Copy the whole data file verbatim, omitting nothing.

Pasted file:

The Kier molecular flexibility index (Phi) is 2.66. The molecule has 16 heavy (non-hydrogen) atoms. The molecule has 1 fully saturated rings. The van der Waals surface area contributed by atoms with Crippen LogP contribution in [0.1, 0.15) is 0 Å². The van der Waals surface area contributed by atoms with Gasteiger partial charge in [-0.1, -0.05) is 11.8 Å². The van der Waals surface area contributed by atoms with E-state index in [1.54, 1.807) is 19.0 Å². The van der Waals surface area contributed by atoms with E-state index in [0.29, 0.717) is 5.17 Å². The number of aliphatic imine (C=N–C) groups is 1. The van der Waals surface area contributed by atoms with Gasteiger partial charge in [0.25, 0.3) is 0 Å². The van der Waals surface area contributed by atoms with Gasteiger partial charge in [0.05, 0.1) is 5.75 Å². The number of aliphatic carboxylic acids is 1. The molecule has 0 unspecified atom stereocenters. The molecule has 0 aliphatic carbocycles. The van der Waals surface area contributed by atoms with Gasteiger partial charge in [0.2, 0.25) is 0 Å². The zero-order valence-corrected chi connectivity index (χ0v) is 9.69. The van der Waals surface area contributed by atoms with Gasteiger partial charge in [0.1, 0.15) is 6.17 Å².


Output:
The Kier molecular flexibility index (Phi) is 2.66. The molecule has 16 heavy (non-hydrogen) atoms. The molecule has 1 fully saturated rings. The van der Waals surface area contributed by atoms with Crippen LogP contribution in [0.1, 0.15) is 0 Å². The van der Waals surface area contributed by atoms with Gasteiger partial charge in [-0.1, -0.05) is 11.8 Å². The van der Waals surface area contributed by atoms with E-state index in [1.54, 1.807) is 19.0 Å². The van der Waals surface area contributed by atoms with E-state index in [0.29, 0.717) is 5.17 Å². The number of aliphatic imine (C=N–C) groups is 1. The van der Waals surface area contributed by atoms with Gasteiger partial charge in [0.25, 0.3) is 0 Å². The van der Waals surface area contributed by atoms with Gasteiger partial charge in [0.05, 0.1) is 5.75 Å². The number of aliphatic carboxylic acids is 1. The molecule has 0 unspecified atom stereocenters. The molecule has 0 aliphatic carbocycles. The van der Waals surface area contributed by atoms with Gasteiger partial charge in [0.2, 0.25) is 0 Å². The zero-order valence-corrected chi connectivity index (χ0v) is 9.69. The van der Waals surface area contributed by atoms with Gasteiger partial charge in [0.1, 0.15) is 6.17 Å².